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ISIS Poses Threat Beyond Iraq

In addition to addressing the Iraq crisis directly, Washington should take a more robust, strategic approach to Syria while preempting possible threats to Jordan and other states.
Thursday 3 July 2014



USA Today

Any traveler to the Middle East today can feel the tidal wave sweeping the area. The Arab Awakening is now a distant memory, and the hopes for democracy have been replaced by the black flags of al-Qaeda. In their pickup trucks, they sweep into broader areas of northern and western Iraq, remove the border posts separating Iraq and Syria, threaten the transit areas that ship Iraqi oil to Jordan, and potentially endanger the Hashemite Kingdom and Saudi Arabia.

Now they declare themselves not the Islamic State of Iraq and Syria (ISIS), but just the Islamic State, and proclaim their leader, Abu Bakr al-Baghdadi, "caliph" over all Muslims.

CHANGE BALANCE OF POWER

While this declaration is surely overstated, there is good reason to worry about the al-Qaeda offshoot we call ISIS embedding itself in the Sunni areas of Iraq and Syria. This is an area with a deeply disaffected Sunni population, which permitted a collection of ISIS and related allies to overwhelm an Iraqi army vastly superior in numbers and firepower. If al-Qaeda, from its sanctuary in Afghanistan, could produce 9/11, imagine the threats ISIS can pose from the much larger area in Iraq and Syria.

President Obama is right to call attention to the threat. It goes beyond the one ISIS poses in Iraq, and addressing it requires support from our traditional Arab friends.

IRANIAN THREAT

But while the Saudis, Turks, Emiratis and Jordanians are worried about ISIS, they will not be responsive to American pleas for help if they think it will lead to the dominance of Iran and its Shiite militias over Sunni populations. The Saudis and others are suspicious when both the U.S. and Iran send advisers and supply drones and provide material support to Iraq to deal with ISIS, even as Bashar Assad’s government in Syria bombs ISIS positions along the Syrian-Iraqi border. Our partners must see we are determined to change the balance of power in the Syrian civil war — a conflict inextricably linked to what is happening in Iraq — not just against ISIS but against the Assad regime.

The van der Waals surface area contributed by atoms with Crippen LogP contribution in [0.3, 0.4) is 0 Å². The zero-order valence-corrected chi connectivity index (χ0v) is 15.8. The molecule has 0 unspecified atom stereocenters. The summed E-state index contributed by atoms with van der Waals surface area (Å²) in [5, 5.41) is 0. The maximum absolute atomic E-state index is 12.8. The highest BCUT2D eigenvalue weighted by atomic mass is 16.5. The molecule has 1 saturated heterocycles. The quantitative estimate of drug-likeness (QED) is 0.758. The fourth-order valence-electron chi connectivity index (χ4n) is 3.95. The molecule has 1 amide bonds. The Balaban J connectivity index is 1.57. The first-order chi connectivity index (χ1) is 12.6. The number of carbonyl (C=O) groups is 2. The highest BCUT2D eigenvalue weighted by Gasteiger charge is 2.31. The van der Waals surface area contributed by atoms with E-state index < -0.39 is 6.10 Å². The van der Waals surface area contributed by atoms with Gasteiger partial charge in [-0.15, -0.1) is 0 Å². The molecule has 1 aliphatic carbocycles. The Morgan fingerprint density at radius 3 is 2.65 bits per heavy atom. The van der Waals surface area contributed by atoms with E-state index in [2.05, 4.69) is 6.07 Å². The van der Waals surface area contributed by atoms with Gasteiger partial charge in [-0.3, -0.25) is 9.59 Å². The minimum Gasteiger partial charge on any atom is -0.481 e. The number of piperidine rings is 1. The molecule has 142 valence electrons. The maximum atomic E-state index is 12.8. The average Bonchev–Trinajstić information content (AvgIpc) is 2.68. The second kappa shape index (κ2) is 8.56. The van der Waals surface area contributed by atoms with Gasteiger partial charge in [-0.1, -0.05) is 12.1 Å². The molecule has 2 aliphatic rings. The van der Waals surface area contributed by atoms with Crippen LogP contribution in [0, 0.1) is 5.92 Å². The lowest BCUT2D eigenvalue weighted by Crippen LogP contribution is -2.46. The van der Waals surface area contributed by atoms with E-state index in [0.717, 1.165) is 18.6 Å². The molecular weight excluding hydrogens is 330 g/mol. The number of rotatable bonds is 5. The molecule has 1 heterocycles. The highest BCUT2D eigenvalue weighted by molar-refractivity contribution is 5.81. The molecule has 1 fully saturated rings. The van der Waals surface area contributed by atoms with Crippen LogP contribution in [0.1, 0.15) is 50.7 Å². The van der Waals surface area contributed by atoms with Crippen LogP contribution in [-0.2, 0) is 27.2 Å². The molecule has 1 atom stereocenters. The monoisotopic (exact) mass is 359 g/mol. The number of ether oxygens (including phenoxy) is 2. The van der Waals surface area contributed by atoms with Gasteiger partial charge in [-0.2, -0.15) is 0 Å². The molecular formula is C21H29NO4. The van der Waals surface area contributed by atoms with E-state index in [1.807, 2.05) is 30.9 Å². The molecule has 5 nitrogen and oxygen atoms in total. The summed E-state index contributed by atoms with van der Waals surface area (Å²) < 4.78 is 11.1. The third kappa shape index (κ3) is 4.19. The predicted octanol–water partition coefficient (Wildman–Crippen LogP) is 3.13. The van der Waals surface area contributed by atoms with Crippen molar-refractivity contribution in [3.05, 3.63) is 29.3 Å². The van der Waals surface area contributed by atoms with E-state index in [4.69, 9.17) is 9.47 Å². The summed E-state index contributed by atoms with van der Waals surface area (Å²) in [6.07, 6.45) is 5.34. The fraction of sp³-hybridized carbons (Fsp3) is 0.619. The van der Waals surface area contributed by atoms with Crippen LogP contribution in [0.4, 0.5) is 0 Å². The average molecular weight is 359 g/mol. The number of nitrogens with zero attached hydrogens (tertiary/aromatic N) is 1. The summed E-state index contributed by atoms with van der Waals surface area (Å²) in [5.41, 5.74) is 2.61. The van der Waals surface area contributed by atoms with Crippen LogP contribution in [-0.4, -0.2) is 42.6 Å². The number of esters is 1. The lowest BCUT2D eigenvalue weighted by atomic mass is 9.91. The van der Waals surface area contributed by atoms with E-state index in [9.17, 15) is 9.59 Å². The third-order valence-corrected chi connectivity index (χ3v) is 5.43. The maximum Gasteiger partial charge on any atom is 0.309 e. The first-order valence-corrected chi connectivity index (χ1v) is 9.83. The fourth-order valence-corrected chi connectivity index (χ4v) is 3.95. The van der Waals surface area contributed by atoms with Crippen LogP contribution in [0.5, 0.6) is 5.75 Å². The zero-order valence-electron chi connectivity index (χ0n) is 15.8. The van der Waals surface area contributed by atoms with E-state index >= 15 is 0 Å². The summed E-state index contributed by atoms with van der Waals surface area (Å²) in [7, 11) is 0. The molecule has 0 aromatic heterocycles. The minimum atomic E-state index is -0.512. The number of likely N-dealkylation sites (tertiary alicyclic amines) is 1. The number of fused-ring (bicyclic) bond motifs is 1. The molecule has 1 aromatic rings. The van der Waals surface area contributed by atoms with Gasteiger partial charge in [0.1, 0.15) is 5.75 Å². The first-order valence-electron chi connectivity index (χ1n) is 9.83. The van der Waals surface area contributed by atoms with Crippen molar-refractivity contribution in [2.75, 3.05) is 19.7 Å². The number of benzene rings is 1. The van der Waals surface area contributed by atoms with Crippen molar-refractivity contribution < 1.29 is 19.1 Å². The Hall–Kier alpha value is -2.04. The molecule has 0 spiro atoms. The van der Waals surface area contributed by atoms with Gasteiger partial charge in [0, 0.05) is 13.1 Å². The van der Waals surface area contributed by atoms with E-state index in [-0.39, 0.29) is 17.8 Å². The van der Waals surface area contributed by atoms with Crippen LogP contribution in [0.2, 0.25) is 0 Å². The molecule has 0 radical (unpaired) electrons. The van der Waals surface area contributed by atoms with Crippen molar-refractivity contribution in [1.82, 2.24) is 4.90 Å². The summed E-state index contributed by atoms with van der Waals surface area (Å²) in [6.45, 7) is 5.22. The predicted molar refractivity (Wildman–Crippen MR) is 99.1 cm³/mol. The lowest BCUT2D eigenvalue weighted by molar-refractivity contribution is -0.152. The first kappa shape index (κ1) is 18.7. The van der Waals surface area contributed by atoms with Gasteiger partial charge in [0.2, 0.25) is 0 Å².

The White House announcement seeking to provide $500 million in assistance to the Syrian opposition will help, but only if it is seen as part of a coherent plan for weakening the Assad regime and offsetting the flood of Iranian and Russian arms.

And, it must also be tied to ensuring collectively that ISIS does not spread to Jordan. Jordan has absorbed close to a million refugees from Syria (on top of the large number of Iraqis it took in during the worst years of the war in Iraq). How many among these Syrians and Iraqis may be cells planning to support the entry of ISIS? The Hashemite Kingdom has a highly professional, well-motivated military. It will not collapse like Iraq. But the Jordanians are feeling the strain of absorbing huge numbers of refugees, and we can ill afford to be surprised in Jordan the way we were surprised in Iraq.

IMPORTANCE OF JORDAN

Jordan is a buffer for Saudi Arabia to the south and Israel to the west. We should talk to the Israelis about what they see and do contingency planning with them — and do the same with the Jordanians, the Saudis and Emiratis. Although mindful of ISIS threats, the latter two want to see that the U.S. is neither withdrawing from the area nor under any illusions about the threats from Iran. Of course, this cannot be a one-way street. The Saudis and Emiratis must do more than write checks. Are they prepared to put their own forces into play in supporting Jordan or in building a buffer for Jordan in southern Syria, if necessary — and what might they require from us to do so?

The point is that we are facing a wider threat in the region, and our approach cannot be limited to Iraq. Because the war in Syria is connected to Iraq, our approach to Syria must become much less limited and much more strategic. We must anticipate and pre-empt possible threats to Jordan. In doing so, as we shape options, our choices cannot be framed as either putting boots on the ground or doing nothing.

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Dennis Ross is the counselor and William Davidson Distinguished Fellow at The Washington Institute.


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